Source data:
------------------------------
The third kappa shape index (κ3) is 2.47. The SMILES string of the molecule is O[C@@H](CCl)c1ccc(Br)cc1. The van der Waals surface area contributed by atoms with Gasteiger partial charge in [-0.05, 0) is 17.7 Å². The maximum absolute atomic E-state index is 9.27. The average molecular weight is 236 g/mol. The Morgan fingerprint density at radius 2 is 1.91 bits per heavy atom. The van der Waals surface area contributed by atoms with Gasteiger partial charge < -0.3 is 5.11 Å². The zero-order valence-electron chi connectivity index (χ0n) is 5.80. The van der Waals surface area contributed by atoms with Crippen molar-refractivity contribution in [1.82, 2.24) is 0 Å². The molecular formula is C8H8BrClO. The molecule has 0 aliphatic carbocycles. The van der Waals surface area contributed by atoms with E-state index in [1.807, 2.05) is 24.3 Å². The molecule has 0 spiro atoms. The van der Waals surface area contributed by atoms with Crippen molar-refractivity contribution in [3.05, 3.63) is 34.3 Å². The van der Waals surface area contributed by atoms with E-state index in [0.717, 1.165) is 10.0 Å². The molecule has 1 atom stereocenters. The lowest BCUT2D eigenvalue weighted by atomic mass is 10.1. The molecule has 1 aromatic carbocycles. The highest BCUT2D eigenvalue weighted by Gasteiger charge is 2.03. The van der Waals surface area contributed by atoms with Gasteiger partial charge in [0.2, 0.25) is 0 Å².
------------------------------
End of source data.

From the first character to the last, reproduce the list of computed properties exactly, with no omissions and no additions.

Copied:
The third kappa shape index (κ3) is 2.47. The SMILES string of the molecule is O[C@@H](CCl)c1ccc(Br)cc1. The van der Waals surface area contributed by atoms with Gasteiger partial charge in [-0.05, 0) is 17.7 Å². The maximum absolute atomic E-state index is 9.27. The average molecular weight is 236 g/mol. The Morgan fingerprint density at radius 2 is 1.91 bits per heavy atom. The van der Waals surface area contributed by atoms with Gasteiger partial charge < -0.3 is 5.11 Å². The zero-order valence-electron chi connectivity index (χ0n) is 5.80. The van der Waals surface area contributed by atoms with Crippen molar-refractivity contribution in [1.82, 2.24) is 0 Å². The molecular formula is C8H8BrClO. The molecule has 0 aliphatic carbocycles. The van der Waals surface area contributed by atoms with E-state index in [1.807, 2.05) is 24.3 Å². The molecule has 0 spiro atoms. The van der Waals surface area contributed by atoms with Crippen molar-refractivity contribution in [3.05, 3.63) is 34.3 Å². The van der Waals surface area contributed by atoms with E-state index in [0.717, 1.165) is 10.0 Å². The molecule has 1 atom stereocenters. The lowest BCUT2D eigenvalue weighted by atomic mass is 10.1. The molecule has 1 aromatic carbocycles. The highest BCUT2D eigenvalue weighted by Gasteiger charge is 2.03. The van der Waals surface area contributed by atoms with Gasteiger partial charge in [0.2, 0.25) is 0 Å².